Saturday, June 09, 2007

Features in Adult Learning

Adult learning is different from how children learns. Building on the work of Malcolm Knowles that adults have enough experience to organise their own learning by dialogue, American educationist Jane Vella suggests 12 principles of adult learning:

(1) needs assessment: students decided what they want to learn,

(2) a safe environment,

(3) sound relationship between teachers and students,

(4) careful attention to learning content sequence and reinforcement,

(5) learning by doing,

(6) respect for students as subjects of their own learning,

(7) involvement of ideas, feelings, actions,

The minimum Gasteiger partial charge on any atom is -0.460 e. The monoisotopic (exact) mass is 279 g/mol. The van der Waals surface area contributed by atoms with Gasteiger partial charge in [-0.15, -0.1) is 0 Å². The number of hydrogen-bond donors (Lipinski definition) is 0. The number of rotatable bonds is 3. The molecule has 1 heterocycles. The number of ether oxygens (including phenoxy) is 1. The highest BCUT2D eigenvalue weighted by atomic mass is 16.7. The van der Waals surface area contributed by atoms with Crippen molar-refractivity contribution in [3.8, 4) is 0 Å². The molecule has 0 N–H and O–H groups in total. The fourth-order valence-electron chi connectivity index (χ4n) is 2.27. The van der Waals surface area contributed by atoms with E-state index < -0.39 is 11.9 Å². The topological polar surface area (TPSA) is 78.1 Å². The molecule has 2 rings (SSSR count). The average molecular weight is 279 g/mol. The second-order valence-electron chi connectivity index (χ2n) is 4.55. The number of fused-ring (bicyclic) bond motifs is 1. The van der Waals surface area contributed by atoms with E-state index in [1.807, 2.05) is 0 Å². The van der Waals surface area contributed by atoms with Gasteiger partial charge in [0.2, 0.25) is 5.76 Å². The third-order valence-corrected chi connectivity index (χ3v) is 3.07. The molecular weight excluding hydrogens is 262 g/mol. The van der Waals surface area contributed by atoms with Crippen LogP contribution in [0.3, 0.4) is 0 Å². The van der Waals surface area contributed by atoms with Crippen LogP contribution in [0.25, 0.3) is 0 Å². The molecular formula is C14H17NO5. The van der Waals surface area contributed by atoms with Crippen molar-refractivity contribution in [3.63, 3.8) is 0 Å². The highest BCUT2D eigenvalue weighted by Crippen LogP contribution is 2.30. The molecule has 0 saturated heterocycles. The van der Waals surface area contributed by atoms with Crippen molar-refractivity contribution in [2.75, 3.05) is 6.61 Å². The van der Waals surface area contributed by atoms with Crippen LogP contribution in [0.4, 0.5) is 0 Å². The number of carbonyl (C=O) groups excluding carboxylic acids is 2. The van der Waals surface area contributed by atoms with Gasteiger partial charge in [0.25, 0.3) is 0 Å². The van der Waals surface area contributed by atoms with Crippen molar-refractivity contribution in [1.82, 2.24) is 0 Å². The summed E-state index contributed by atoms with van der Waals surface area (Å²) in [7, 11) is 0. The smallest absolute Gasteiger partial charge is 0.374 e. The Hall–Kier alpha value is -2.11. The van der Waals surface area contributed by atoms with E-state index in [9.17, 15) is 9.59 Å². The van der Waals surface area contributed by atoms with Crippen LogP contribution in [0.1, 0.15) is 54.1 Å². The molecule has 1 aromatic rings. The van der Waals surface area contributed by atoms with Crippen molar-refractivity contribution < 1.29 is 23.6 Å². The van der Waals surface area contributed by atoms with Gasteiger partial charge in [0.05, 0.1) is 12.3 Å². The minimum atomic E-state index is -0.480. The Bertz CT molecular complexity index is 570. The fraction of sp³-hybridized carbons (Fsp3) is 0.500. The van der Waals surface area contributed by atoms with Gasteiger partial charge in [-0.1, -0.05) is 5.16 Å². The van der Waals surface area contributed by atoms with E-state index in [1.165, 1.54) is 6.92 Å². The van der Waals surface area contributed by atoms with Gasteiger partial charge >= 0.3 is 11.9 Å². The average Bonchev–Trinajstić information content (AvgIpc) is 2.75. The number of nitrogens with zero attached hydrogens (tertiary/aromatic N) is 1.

(8) immediacy of learning,

(9) clear roles and roles development,

(10) teamwork in small groups,

(11) engagement the students in what they are learning, and

(12) evaluation.

Vella, J. (1994). Learning to Listen, Learning to Touch: The Power of Dialogue in Educating Adults. San Francisco, Jossey-Bass Publishers.p.3-22.

Aside from dialogue, collaborative learning has also been found effective in adults.

Lee, M. (2000). "Experiencing Shared Inquiry Through the Process of Collaborative Learning." Teaching Theology and Religion 3(2): 108-116.

Pastors, teachers, and persons conducting adult education in churches must be aware of these facts.


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